Some centuries ago, someone (a politician, I suppose) disconnected theology from the rest of the academy, hustled it down a dark hallway, and locked it in a basement office with stern warnings to “Stay put” and “Behave.”

Theologians, by and large a meek race, complied. They have spent their time holding long seminars and filling shelves of books with monographs on details of Scripture, on historical studies, on the arcana of systematic theology—many of them of great erudition and enduring value for the church. In exchange for the freedom to pursue minutiae, theologians agreed not to issue authoritative “Thus saith the Lord”s about liberal politics, serial music, Cubism, relativity, or epistemology. Few cared to make such pronouncements anyway.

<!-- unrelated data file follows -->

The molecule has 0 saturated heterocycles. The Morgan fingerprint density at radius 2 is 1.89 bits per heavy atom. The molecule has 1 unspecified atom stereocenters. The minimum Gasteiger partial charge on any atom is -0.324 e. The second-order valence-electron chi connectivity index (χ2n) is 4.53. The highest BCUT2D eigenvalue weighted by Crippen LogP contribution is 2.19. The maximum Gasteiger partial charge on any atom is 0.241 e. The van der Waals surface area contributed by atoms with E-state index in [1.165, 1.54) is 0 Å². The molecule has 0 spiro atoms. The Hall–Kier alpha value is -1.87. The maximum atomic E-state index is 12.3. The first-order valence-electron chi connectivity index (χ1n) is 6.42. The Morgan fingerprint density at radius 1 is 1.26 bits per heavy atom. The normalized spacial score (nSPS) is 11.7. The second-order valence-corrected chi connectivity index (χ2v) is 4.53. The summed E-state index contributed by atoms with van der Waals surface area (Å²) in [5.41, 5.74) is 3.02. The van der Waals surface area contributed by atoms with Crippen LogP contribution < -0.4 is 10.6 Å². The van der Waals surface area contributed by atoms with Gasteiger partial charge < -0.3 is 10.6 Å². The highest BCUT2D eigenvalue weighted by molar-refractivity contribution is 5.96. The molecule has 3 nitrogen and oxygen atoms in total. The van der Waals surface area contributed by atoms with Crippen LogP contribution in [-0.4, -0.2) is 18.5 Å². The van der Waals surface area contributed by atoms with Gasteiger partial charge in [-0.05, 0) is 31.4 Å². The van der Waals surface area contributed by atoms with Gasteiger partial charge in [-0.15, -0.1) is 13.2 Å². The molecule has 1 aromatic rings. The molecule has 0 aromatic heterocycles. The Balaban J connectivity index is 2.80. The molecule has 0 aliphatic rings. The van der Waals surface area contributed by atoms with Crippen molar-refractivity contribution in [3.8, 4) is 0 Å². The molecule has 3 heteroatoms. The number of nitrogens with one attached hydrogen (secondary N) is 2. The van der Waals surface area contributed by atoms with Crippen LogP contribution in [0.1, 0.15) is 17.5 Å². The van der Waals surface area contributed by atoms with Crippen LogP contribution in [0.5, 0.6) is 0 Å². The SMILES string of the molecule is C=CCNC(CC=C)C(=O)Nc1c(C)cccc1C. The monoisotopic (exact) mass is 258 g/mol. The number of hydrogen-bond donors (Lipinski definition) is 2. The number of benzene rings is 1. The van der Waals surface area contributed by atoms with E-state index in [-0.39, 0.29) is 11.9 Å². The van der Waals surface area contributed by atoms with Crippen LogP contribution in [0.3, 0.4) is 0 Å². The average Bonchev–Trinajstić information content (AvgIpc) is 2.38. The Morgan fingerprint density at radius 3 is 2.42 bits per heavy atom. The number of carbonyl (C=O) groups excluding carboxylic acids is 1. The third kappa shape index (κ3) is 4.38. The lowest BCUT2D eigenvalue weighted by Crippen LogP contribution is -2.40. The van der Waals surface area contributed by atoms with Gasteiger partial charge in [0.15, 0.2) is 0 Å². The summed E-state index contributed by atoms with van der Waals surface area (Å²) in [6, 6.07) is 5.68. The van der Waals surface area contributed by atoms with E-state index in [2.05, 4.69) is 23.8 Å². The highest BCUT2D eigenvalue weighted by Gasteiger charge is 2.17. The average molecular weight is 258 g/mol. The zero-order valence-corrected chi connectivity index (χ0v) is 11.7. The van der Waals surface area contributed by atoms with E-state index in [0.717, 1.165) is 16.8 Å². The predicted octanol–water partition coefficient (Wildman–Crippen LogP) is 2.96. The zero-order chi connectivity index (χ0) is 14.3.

“Theology and . . .” still pays homage to the strictures of modernity. Time was when “sacred doctrine” encompassed everything. Augustine wrote in the interrogative mood and for him every question about everything was a theological question, a prayer directed back to the Creator of all. Thomas was the greatest philosopher, as well as the greatest theologian, of his time, and he and Augustine are both among the great political theorists of the West. Thomas understood that all other sciences are ancillae, handmaids, to the science of God, and so all other disciplines are internal to theology. But Thomas didn’t think he was doing “theology and . . .” Like Augustine, he was just doing theology, studying and teaching and shedding the light of sacred Scripture on everything around him.

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